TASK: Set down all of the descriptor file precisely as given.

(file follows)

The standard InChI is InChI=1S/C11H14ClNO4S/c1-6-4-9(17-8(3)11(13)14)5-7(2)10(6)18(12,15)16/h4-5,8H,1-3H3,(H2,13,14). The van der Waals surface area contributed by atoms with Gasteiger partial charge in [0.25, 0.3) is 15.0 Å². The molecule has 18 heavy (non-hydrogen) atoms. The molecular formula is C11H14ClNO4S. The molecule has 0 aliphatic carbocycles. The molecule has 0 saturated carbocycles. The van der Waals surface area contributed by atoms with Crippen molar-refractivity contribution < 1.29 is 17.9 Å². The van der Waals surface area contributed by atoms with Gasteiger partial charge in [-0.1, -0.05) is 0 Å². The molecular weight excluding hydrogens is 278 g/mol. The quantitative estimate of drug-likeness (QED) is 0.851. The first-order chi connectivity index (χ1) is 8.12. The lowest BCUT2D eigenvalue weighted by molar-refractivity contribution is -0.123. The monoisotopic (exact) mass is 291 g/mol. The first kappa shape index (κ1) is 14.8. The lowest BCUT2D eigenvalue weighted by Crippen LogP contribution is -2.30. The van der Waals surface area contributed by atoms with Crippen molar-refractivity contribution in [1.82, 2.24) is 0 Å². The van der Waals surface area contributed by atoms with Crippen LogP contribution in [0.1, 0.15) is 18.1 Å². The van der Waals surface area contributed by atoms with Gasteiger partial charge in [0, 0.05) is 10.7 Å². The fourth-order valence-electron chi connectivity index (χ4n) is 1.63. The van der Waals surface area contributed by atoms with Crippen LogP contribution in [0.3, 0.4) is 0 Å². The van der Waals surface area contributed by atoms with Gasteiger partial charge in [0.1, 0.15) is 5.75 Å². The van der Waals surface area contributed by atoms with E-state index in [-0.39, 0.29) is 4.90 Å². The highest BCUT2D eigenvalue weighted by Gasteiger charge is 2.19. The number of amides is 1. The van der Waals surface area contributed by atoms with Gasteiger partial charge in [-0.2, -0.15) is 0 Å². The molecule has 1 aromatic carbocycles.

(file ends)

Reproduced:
The standard InChI is InChI=1S/C11H14ClNO4S/c1-6-4-9(17-8(3)11(13)14)5-7(2)10(6)18(12,15)16/h4-5,8H,1-3H3,(H2,13,14). The van der Waals surface area contributed by atoms with Gasteiger partial charge in [0.25, 0.3) is 15.0 Å². The molecule has 18 heavy (non-hydrogen) atoms. The molecular formula is C11H14ClNO4S. The molecule has 0 aliphatic carbocycles. The molecule has 0 saturated carbocycles. The van der Waals surface area contributed by atoms with Crippen molar-refractivity contribution < 1.29 is 17.9 Å². The van der Waals surface area contributed by atoms with Gasteiger partial charge in [-0.1, -0.05) is 0 Å². The molecular weight excluding hydrogens is 278 g/mol. The quantitative estimate of drug-likeness (QED) is 0.851. The first-order chi connectivity index (χ1) is 8.12. The lowest BCUT2D eigenvalue weighted by molar-refractivity contribution is -0.123. The monoisotopic (exact) mass is 291 g/mol. The first kappa shape index (κ1) is 14.8. The lowest BCUT2D eigenvalue weighted by Crippen LogP contribution is -2.30. The van der Waals surface area contributed by atoms with Crippen molar-refractivity contribution in [1.82, 2.24) is 0 Å². The van der Waals surface area contributed by atoms with Crippen LogP contribution in [0.1, 0.15) is 18.1 Å². The van der Waals surface area contributed by atoms with Gasteiger partial charge in [0, 0.05) is 10.7 Å². The fourth-order valence-electron chi connectivity index (χ4n) is 1.63. The van der Waals surface area contributed by atoms with Crippen LogP contribution in [0.3, 0.4) is 0 Å². The van der Waals surface area contributed by atoms with Gasteiger partial charge in [0.1, 0.15) is 5.75 Å². The van der Waals surface area contributed by atoms with E-state index in [-0.39, 0.29) is 4.90 Å². The highest BCUT2D eigenvalue weighted by Gasteiger charge is 2.19. The number of amides is 1. The van der Waals surface area contributed by atoms with Gasteiger partial charge in [-0.2, -0.15) is 0 Å². The molecule has 1 aromatic carbocycles.